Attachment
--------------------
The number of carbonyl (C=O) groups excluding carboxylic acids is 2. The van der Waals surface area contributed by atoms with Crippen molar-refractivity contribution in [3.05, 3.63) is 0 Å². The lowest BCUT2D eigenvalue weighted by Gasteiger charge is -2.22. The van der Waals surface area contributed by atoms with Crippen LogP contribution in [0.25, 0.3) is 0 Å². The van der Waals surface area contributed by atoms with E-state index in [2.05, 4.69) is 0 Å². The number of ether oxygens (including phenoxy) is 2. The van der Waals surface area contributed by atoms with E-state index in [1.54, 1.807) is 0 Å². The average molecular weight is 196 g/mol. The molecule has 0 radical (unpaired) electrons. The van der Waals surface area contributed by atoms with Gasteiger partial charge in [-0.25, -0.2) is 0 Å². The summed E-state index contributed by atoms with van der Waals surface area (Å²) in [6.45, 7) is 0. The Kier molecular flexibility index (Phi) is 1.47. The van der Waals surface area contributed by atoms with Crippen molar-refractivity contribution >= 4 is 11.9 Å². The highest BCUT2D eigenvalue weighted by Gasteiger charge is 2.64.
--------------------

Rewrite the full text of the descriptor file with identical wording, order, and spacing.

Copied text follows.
The number of carbonyl (C=O) groups excluding carboxylic acids is 2. The van der Waals surface area contributed by atoms with Crippen molar-refractivity contribution in [3.05, 3.63) is 0 Å². The lowest BCUT2D eigenvalue weighted by Gasteiger charge is -2.22. The van der Waals surface area contributed by atoms with Crippen LogP contribution in [0.25, 0.3) is 0 Å². The van der Waals surface area contributed by atoms with E-state index in [2.05, 4.69) is 0 Å². The number of ether oxygens (including phenoxy) is 2. The van der Waals surface area contributed by atoms with E-state index in [1.54, 1.807) is 0 Å². The average molecular weight is 196 g/mol. The molecule has 0 radical (unpaired) electrons. The van der Waals surface area contributed by atoms with Gasteiger partial charge in [-0.25, -0.2) is 0 Å². The summed E-state index contributed by atoms with van der Waals surface area (Å²) in [6.45, 7) is 0. The Kier molecular flexibility index (Phi) is 1.47. The van der Waals surface area contributed by atoms with Crippen molar-refractivity contribution >= 4 is 11.9 Å². The highest BCUT2D eigenvalue weighted by Gasteiger charge is 2.64.